Medley soldiers on with merger amid shareholder backlash

MCC has faced scrutiny from shareholders over plans to merge with MDLY, despite an independent committee finding it to be the best option for the portfolio's performance.

The path has gotten muddier in the proposed merger of Medley Management (MDLY) and Medley Capital Corporation (MCC) into Sierra Income Corporation, with MCC shareholders pushing back in advance of a 8 February vote.

The latest opposition to the proposed merger came on 15 January from investment fund BLR Partners and Josh Schechter, who released a statement that urged shareholders to vote against the merger.

In the note, Schechter and BLR argue that the merger is designed to help insiders of the business and not shareholders. The letter’s signers argue this could not have been the best option for MCC or its shareholders.

The independent board of directors “approved a transaction that we believe facially is not in the best interests of shareholders, that transfers significant value to hopelessly conflicted insiders”, the correspondence read.

BLR, which declined further comment, became the fourth MCC shareholder to do so. The latest release echoed those by Roumell Asset Management, Moab Capital Partners and FrontFour Capital Group, all of which in December announced their intentions to vote against the merger. These four shareholders collectively hold over 11 percent of MCC’s common stock.

FrontFour Capital, an event-driven hedge fund, also filed a lawsuit against MCC in the Court of Chancery of the State of Delaware regarding the merger.

In court filings, MCC alleges FrontFour purchased a majority of its shares since the announcement of the merger, and that FrontFour is engaging in “grouping” tactics with other shareholders.

The hedge fund also filed a presentation with the Securities and Exchange Commission to further highlight their opposition to the merger, repeating its assertion that the transaction does not maximise returns for MCC shareholders.

FrontFour Capital could not be reached for comment.

These accusations arise despite MCC’s year-long probe into the best option for the business development company, which has had a declining net asset value per share for the past 18 quarters. The asset manager hired multiple independent counsels to investigate potential options, which concluded that the merger would be the best option for shareholders across the three vehicles.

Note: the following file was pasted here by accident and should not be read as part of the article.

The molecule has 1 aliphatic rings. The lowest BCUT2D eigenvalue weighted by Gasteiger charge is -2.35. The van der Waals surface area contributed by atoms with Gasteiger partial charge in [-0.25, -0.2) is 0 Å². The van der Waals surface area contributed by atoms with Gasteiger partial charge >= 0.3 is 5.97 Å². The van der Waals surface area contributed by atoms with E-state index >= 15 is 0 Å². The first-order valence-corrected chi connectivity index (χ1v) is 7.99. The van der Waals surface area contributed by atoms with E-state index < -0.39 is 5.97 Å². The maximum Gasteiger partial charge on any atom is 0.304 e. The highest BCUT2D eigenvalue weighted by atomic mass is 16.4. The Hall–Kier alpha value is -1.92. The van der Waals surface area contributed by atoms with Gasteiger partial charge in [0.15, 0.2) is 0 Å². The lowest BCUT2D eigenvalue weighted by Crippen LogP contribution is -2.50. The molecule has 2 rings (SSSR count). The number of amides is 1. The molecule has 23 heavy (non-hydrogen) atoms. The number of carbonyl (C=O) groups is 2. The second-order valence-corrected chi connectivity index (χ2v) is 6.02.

“This transaction is expected to provide accretion to net interest income and dividend paying capacity for shareholders, as well as the potential for growth in NII and dividends over time,” Brook Taube, Medley’s chief executive, said in a statement to Private Debt Investor.

“In addition, the transaction is expected to provide increased scale and diversification, as well as greater expected liquidity,” he continued. “The MCC independent special committee and board have unanimously recommended the transaction and encourage all shareholders to vote in favor of the proposed merger.”

MCC also filed a presentation with the SEC that highlighted the vehicles’ shift in strategy in 2015 and showed what a combined Sierra portfolio could look like.

This proposed entity would be the second largest internally-managed BDC with a portfolio comprised of 75 percent first-lien loans, 4 percent second-lien, 10 percent equity and 11 percent structured products, according to SEC documents.

The combined company would have 5.32 percent at fair value of its loans on non-accrual status, down from MCC’s current 7.34 percent. The entity would have a net asset value per share of $7.06. These predictions are based on results from the end of the third quarter.

The merger has passed across all three entities’ boards of directors and awaits the shareholder vote and approval from the SEC.

MCC is overseen by Medley Management, a New York-based asset management firm that has $4.8 billion in assets under management.